he said to Simon Peter,

“Simon, son of John, do you love me more than these?”

Simon Peter answered him, “Yes, Lord, you know that I love you.”

Jesus said to him, “Feed my lambs.”

He then said to Simon Peter a second time,

“Simon, son of John, do you love me?”

Simon Peter answered him, “Yes, Lord, you know that I love you.”

He said to him, “Tend my sheep.”

He said to him the third time,

“Simon, son of John, do you love me?”

Peter was distressed that he had said to him a third time,

“Do you love me?” and he said to him,

“Lord, you know everything; you know that I love you.”

Jesus said to him, “Feed my sheep.

Amen, amen, I say to you, when you were younger,

you used to dress yourself and go where you wanted;

but when you grow old, you will stretch out your hands,

and someone else will dress you

and lead you where you do not want to go.”

He said this signifying by what kind of death he would glorify God.

And when he had said this, he said to him, “Follow me.”


 

Fratres Daily Mass Readings: Thursday of the Seventh Week of Easter 05.28.09

Father, they are your gift to me.

St. Dominic
St. Dominic

Reading 1

Acts 22:30; 23:6-11

Wishing to determine the truth

about why Paul was being accused by the Jews,

the commander freed him

and ordered the chief priests and the whole Sanhedrin to convene.

Then he brought Paul down and made him stand before them.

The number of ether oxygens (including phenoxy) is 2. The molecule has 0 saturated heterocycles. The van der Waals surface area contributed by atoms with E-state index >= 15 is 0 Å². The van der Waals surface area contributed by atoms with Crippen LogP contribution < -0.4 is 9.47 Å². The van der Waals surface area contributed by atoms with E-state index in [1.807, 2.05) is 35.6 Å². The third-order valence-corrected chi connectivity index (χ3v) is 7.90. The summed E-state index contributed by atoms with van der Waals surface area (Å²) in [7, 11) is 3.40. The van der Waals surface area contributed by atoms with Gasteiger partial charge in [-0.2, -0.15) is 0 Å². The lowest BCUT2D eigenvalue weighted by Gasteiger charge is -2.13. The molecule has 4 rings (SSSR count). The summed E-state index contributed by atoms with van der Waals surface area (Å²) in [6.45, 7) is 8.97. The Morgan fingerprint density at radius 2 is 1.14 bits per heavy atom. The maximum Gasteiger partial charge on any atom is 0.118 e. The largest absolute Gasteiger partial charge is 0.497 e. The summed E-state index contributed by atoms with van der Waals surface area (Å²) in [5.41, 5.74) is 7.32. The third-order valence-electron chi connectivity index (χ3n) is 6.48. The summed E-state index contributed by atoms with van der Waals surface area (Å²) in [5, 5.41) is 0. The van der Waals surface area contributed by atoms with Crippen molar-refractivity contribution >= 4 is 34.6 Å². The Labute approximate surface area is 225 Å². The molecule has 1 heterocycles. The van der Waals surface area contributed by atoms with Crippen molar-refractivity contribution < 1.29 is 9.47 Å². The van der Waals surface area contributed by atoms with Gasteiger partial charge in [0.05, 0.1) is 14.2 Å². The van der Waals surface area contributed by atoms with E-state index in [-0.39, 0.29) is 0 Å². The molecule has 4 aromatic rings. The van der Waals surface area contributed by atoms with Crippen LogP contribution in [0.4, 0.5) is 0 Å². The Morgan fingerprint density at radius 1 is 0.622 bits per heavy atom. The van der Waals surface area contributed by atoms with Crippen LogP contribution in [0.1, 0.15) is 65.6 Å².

Paul was aware that some were Sadducees and some Pharisees,

so he called out before the Sanhedrin,

“My brothers, I am a Pharisee, the son of Pharisees;

I am on trial for hope in the resurrection of the dead.”

When he said this,

a dispute broke out between the Pharisees and Sadducees,

and the group became divided.

For the Sadducees say that there is no resurrection

or angels or spirits,

while the Pharisees acknowledge all three.

A great uproar occurred,

and some scribes belonging to the Pharisee party

stood up and sharply argued,

“We find nothing wrong with this man.

Suppose a spirit or an angel has spoken to him?”

The dispute was so serious that the commander,

afraid that Paul would be torn to pieces by them,

ordered his troops to go down and rescue Paul from their midst

and take him into the compound.

The following night the Lord stood by him and said, “Take courage.

For just as you have borne witness to my cause in Jerusalem,

so you must also bear witness in Rome.”